Expel insider · 2 MIN READ · ANDY RODGER · APR 27, 2023 · TAGS: Company news
Whether RSA Conference 2023 attendees know it or not, we’ve come together this week to solve people problems. It’s easy to think of cyber criminals as a faceless, nebulous mass, but in reality they’re just people using technology for nefarious means. The millions of open cybersecurity positions signal recruiting shortcomings and lack of clarity for people who might be interested in security careers. Artificial intelligence (AI) is on everyone’s mind, but even that conversation focuses on how generative AI brings people closer to technology than previously imaginable. At the core, these are people problems.
No matter the session topics or the booth messaging, many RSA attendees aim to arm defenders with the resources they need to protect their orgs and customers from cyberthreats. But what are those resources? The first answer that comes to mind might be new tools, or more advanced technology, but the right answer is teamwork. No matter what technology we use, we can’t protect our organizations alone. It takes a village.
Many sessions throughout this year’s program focused on exactly this. When the CISOs of the NBA, NHL, and NFL joined a panel to discuss how they protect major sports leagues and high-profile athletes, they emphasized how they collaborate and share their challenges, best practices, lessons learned, and actual security intelligence.
According to Ahmed Al Hammadi of the National Cybersecurity Agency in Qatar, securing the 2022 FIFA World Cup—the largest sporting event in the world—was only possible through close collaboration between the Qatari government, cybersecurity and technology consultants, vendors, and other subject matter experts. He emphasized the importance of public-private partnerships to defend against cyber attacks related to these events, and, in the same vein, he committed to working closely with the 2026 event organizers when it’s held in North America.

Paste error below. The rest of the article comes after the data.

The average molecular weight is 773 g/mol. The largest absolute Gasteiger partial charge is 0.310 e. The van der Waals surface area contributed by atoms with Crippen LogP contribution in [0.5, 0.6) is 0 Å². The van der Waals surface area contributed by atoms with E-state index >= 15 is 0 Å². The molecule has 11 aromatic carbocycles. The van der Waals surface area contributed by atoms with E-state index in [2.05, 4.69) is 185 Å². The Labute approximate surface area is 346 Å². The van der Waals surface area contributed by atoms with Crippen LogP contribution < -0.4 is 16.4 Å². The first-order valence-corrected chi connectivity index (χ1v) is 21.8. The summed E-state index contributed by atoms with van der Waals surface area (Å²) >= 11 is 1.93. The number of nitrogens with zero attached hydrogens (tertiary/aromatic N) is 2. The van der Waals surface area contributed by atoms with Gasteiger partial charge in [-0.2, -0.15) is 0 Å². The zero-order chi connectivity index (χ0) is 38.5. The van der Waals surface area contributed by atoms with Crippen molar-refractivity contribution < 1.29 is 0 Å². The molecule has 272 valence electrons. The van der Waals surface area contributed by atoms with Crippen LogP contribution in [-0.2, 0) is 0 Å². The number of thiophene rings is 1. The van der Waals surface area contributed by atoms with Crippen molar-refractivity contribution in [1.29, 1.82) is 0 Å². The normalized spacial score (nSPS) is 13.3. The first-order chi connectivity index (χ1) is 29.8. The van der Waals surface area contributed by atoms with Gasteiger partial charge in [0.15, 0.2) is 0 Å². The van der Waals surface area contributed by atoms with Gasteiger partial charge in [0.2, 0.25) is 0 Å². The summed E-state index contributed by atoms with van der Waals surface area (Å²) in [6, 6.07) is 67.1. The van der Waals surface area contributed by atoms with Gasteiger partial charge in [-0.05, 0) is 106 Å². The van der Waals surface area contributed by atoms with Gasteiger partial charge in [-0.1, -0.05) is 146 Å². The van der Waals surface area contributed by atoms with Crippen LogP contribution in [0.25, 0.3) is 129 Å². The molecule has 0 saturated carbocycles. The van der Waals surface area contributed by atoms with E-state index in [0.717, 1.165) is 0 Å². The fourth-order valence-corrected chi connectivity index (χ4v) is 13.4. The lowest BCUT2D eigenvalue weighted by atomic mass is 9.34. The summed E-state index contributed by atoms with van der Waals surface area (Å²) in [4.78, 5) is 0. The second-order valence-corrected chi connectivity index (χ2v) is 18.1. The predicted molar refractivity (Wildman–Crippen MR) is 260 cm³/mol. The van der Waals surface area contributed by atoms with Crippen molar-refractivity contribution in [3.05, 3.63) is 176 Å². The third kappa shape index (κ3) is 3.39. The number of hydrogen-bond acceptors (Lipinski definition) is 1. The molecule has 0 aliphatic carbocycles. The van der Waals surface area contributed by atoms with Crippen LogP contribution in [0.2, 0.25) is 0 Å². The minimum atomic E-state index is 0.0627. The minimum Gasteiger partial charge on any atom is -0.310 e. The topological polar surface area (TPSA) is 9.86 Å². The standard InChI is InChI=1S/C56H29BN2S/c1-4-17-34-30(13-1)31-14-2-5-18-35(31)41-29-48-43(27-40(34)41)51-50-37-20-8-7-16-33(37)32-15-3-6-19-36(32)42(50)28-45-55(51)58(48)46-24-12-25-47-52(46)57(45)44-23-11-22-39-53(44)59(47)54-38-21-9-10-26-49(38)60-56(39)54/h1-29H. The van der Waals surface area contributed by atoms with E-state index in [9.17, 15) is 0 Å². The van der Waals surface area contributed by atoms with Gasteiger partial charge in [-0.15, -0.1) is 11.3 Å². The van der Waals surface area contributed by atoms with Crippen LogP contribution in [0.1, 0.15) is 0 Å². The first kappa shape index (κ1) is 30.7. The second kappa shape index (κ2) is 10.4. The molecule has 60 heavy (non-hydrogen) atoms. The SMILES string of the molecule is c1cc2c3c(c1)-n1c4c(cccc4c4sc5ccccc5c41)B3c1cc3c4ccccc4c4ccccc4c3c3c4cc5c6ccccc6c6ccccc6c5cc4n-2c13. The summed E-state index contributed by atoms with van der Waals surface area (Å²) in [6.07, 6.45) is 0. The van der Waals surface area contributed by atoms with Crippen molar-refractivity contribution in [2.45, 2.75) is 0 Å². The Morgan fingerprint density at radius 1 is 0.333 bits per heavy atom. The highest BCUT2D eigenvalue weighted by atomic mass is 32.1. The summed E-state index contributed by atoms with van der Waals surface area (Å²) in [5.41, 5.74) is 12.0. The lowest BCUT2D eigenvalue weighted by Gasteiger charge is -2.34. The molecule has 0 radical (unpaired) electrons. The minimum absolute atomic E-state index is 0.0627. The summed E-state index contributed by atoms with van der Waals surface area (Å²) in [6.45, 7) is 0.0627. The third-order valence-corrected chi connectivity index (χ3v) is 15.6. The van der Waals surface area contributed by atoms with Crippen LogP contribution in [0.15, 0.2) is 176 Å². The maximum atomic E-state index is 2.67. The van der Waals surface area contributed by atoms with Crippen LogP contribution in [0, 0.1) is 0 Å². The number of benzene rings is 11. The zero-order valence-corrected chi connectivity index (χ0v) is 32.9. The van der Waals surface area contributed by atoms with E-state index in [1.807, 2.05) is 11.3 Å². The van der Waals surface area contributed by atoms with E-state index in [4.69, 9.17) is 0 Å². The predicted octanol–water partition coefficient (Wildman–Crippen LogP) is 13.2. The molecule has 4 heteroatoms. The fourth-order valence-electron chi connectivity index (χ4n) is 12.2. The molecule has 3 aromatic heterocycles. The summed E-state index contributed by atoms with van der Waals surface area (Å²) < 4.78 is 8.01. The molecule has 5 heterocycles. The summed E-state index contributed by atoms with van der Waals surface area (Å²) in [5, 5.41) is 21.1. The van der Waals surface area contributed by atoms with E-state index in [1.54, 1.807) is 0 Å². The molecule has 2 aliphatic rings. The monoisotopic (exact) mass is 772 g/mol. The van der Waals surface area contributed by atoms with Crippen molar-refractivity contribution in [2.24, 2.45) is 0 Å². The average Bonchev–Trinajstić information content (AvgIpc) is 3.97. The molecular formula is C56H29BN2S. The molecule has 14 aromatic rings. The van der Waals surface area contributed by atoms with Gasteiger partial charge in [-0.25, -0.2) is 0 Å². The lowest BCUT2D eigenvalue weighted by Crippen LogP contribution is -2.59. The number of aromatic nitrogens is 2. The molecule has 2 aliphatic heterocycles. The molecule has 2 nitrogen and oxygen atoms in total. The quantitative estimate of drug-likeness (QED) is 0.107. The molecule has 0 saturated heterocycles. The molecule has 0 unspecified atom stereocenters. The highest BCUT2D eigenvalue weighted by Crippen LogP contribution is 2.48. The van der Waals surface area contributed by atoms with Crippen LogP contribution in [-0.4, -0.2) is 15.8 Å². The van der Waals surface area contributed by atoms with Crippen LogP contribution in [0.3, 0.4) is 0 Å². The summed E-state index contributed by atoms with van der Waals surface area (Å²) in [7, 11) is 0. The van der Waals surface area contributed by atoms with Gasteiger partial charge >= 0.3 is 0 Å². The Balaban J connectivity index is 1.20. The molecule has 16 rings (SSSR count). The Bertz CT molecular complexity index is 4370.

In their outstanding session, Strengthening Cybersecurity Through Inclusion, Camille Stewart Gloster of the White House Office of the National Cyber Director and Rob Duhart, Jr. of Walmart, talked about how security teams need to comprise diverse voices and backgrounds. They noted, “diversity is a deterrent,” and “we underestimate the adversary when we build homogenous teams.”
Even the sessions that weren’t all about security stressed the importance of community and collaboration. Eric Idle of Monty Python fame—after admitting that he knows nothing about security—noted that the five members of the troupe wrote every word for their shows, movies, albums, and more. He said that while the different members would go off and write in small groups, they’d come together to present their ideas to the whole group, and if everyone laughed, they used it. He even talked about how George Harrison of The Beatles financed the production of Monty Python’s The Life of Brian after initial funding was pulled. Harrison mortgaged his home for the cash needed to make the movie. Sometimes, even Monty Python needs a little help from their friends. (Sidebar: when Idle asked Harrison why he wanted to pay for the production, Harrison simply told him that he wanted to see the movie.)
We all need the support of the community if we’re going to win this cybersecurity battle. We can solve the shortage of cybersecurity talent, figure out the best ways to apply generative AI, and build diverse teams better equipped to fight the good fight. But there’s only one way forward to solve the most important challenges facing our industry, and that’s together.